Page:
After Stephen has been executed and Saul was ‘ravaging the church’ and imprisoning believers, Philip becomes the main character in Acts for a while, preaching the gospel in Samaria (north of Jerusalem and Judea) and performing cures. In this week’s reading, Philip meets a most unusual man: an Ethiopian eunuch who had been worshipping in the Jerusalem Temple.
Back then, Ethiopia was, or included, what is now Sudan – it was very distant from Jerusalem and seen as the back of beyond. Ethiopians, however, had a reputation for being very religious. This man had been in Jerusalem on business for the Queen, the Candace. In the Temple, as an Ethiopian he would not have been able to go beyond the Court of Gentiles, and as a eunuch he would never have been able to convert to Judaism. So he represents a certain sort of pious Gentile who prays in the Temple and reads Scripture. Philip joined this anonymous Ethiopian as he travelled home on his modest and no doubt slow wagon, where he sat reading Isaiah in the Greek Septuagint translation.
The passage that stumps the Ethiopian is Isaiah 53.7-8, so he asks Philip who is the ‘servant’ who does not open his mouth as he goes to his unjust death. Is this the prophet himself, or someone else? It is an intelligent question. Philip explains that the servant is not Isaiah, and then moves from Scripture to the whole gospel about Jesus. It must have been an extensive exposition because it ends with the Ethiopian asking for baptism. Luke has already told the story of Philip converting the Samaritans, and now uses this incident to show the spread of the gospel beyond Judea and Samaria to far distant lands.
1 John 4.7-21
It took the genius of the author of 1 John to sum up the Christian message in three words: God is love. The phrase appears twice in this passage, and nowhere else in the Bible. What it means is quite concrete: we recognise the love God has for us because we have seen the life and death and resurrection of Jesus. We experience his love in imitating him by loving one another. God has taken the initiative, and we follow. Once again, the message of Christ is spread, and the Church built up, through ordinary human interaction, transformed by the Spirit into life with God.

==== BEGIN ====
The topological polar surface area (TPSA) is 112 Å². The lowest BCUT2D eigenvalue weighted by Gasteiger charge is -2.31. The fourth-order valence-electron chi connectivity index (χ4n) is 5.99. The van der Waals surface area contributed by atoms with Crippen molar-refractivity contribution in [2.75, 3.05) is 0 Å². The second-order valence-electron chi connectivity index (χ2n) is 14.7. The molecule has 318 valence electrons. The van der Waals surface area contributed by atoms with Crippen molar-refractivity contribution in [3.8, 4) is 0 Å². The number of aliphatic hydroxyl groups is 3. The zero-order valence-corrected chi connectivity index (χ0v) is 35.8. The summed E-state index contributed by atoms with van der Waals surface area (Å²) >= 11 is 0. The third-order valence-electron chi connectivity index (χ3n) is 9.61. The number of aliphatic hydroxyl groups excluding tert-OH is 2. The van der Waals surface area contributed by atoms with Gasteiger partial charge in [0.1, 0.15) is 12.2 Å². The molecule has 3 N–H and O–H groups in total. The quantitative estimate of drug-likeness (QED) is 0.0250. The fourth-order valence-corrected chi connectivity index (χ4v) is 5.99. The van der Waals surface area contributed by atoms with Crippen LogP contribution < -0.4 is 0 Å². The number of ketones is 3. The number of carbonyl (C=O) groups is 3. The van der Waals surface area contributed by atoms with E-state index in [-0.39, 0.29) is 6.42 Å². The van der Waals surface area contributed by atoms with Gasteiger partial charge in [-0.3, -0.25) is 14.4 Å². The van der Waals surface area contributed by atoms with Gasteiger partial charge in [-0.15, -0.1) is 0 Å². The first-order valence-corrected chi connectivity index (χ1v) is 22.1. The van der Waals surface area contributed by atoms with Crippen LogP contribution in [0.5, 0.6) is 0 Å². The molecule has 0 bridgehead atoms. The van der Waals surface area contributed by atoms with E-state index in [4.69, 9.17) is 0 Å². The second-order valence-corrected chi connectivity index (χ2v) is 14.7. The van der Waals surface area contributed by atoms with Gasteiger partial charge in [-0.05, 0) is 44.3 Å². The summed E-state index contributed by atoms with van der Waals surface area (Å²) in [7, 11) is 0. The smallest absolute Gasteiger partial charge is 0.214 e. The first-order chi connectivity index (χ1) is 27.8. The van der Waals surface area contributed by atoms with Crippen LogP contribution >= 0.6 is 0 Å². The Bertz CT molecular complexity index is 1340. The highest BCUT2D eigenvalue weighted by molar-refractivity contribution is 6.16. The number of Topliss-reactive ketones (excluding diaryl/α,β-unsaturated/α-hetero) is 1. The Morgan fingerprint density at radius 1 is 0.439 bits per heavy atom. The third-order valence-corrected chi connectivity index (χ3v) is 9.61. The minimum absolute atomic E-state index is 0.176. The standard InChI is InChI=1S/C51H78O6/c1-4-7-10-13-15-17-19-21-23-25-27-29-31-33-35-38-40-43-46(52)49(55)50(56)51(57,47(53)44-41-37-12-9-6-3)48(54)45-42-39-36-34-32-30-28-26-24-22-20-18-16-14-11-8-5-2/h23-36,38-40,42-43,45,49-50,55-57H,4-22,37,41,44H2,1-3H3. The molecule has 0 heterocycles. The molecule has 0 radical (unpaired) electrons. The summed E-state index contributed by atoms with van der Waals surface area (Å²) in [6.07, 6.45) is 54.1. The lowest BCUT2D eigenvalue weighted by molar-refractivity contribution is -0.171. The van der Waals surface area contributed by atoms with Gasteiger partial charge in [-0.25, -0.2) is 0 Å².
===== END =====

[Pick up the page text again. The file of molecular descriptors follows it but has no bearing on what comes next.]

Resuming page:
‘I am the true vine’ is one of John’s seven ‘I am’ sayings. In the Old Testament, ‘vine’ is an image used of Israel (Psalm 80.8; Isaiah 5.1-7; Jeremiah 2.21), but here it is transferred to Jesus. It is a strange, inanimate image that is as much about God the Father, the vine-grower, as it is about Jesus. The Father lops off branches that have aged and withered. However, branches that produce fruit are pruned to be even more productive. The disciples are the first of these branches. Yet it is the vine – Jesus – that nourishes the branches and enables them to produce fruit. The growth and harvesting of grapes in this parable corresponds to the fruitfulness of the lives of the brothers and sisters who love each other in the previous reading.
The letter of 1st John says, “Beloved, let us love one another. Because love is from God.” But what gets in the way of this love from actually being seen and experienced?